There are several differences in the pre–COVID-19 pandemic and the peripandemic responders. First, the peripandemic responders spent much more of their practice performing telemedicine, reported a higher percentage of technical difficulties, were less confident in their ability to assess and treat patients compared with in-person interactions, and had less telemedicine resources/support. The most likely explanation for these differences between the prepandemic group and the peripandemic group is that those already using telemedicine before the onset of the pandemic had chosen to make this a part of their practice and were comfortable with the technology. These clinics had the support, contingency plans, and tools necessary to run their operations smoothly, whereas the peri–COVID-19 pandemic group included providers who were forced into telemedicine by default. In addition, the surge of telemedicine use likely taxed the information technology infrastructure, and peripandemic providers were spending a far greater proportion of their practice using telemedicine. Teleconferencing fatigue is an often-experienced phenomenon that could explain some practitioners’ negative attitudes toward telemedicine.13  Finally, the pre–COVID-19 pandemic group skewed younger with less years of experience in practice compared with the peripandemic group. This age gap may have played a part in why those in the prepandemic group were earlier adopters of telemedicine and felt more comfortable with its implementation.

There are several recent studies demonstrating how telehealth has been successfully used in various aspects of MS care, including fatigue management14  and rehabilitation.15  The use of CVT has been shown to be feasible and cost-effective, and it had high satisfaction ratings from both patients and providers.3  Studies have shown little to no difference between telemedicine and in-person interventions3  and have demonstrated that the Expanded Disability Status Scale evaluation can be successfully and reliably completed via telemedicine.16  In addition, telemedicine has been shown to reduce patient travel burden, lower the indirect costs of missed work, and lower caregiver burden.17 

The strengths of this study include reaching a diverse pool of providers, not only in scope of practice, but also in geography. We acquired responses from all corners of the United States, representing 24 states and the District of Columbia. We also received input from a multidisciplinary range of MS care providers. Finally, the timing of the start of the study allowed us to collect data before and after the pandemic.

A limitation of this study is the limited scope of health care providers. Although the study sampled a wide range of providers, most were neurologists, APPs, or nurses, with only a few responders from other provider types. As a result, it is hard to compare these other provider types and may account for some of the intergroup differences noted. Moreover, the sample size of the pre–COVID-19 pandemic group is significantly smaller than that of the peripandemic group; a larger sample may have yielded more representative results. The study was designed before the COVID-19 pandemic, but the start date resulted in a limited recruitment period and a small sample before the pandemic onset. Ideally, a larger prepandemic sample coupled with the opportunity to retake the survey after the near universal adoption of telemedicine during the pandemic would have illustrated how provider views on telemedicine changed after increased exposure.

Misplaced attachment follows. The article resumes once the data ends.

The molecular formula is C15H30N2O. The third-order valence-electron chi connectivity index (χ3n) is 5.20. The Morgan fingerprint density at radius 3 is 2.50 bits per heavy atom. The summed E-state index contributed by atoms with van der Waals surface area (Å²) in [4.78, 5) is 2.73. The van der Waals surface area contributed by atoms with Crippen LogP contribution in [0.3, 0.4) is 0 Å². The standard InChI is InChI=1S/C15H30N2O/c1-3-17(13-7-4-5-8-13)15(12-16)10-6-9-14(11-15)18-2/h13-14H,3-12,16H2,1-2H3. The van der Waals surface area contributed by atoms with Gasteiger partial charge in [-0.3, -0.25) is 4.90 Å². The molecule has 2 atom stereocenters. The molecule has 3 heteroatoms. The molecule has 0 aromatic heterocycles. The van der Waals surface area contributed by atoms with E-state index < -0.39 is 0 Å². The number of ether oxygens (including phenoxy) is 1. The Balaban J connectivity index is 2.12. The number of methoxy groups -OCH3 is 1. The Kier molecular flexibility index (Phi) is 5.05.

Overall, telemedicine provides a pathway to improve access to high-quality, cost-effective care for patients with MS and their providers. Most providers using CVT were satisfied, and the less technically challenging options of store-and-forward telemedicine and remote patient monitoring can be better used. Except for select clinical situations (eg, neurologic procedures), technological and reimbursement problems can be resolved if the practices and policies instituted during the pandemic are preserved. There is federal and state legislation to continue the current insurance reimbursements and policy allowances for telemedicine.18  Further studies are needed to see how the levels of training and support for telemedicine change as the use of telemedicine increases. To improve patient care and outcomes, the MS community, patients and providers of all types, should work toward nationwide telemedicine funding and interoperability.

PRACTICE POINTS
  • » Use of telemedicine skyrocketed when the COVID-19 pandemic forced many multiple sclerosis health care providers to engage with telemedicine platforms for the first time.

  • » Despite initial concerns about their ability to perform a comprehensive physical examination and to overcome technical difficulties, multiple sclerosis health care providers were overall satisfied using telemedicine.

  • » Two underused forms of telemedicine with low technical error rates and, thus, the potential for growth, are store-and-forward and remote monitoring.

Thanks to the health care providers who participated in the surveys and responded to the promises and challenges of telemedicine.

FINANCIAL DISCLOSURES: The authors declare no conflicts of interest.

FUNDING/SUPPORT: This study was supported by the National Multiple Sclerosis Society (HC-1610-25978) and the US Department of Veterans Affairs Multiple Sclerosis Center of Excellence.

PRIOR PRESENTATION: Preliminary data from this study were presented as part of an abstract poster at the Americas Committee on Treatment and Research in MS Forum 2021 Virtual Conference; February 25-27, 2021.

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Author notes

Note: Supplementary material for this article is available at IJMSC.org.

Supplementary Material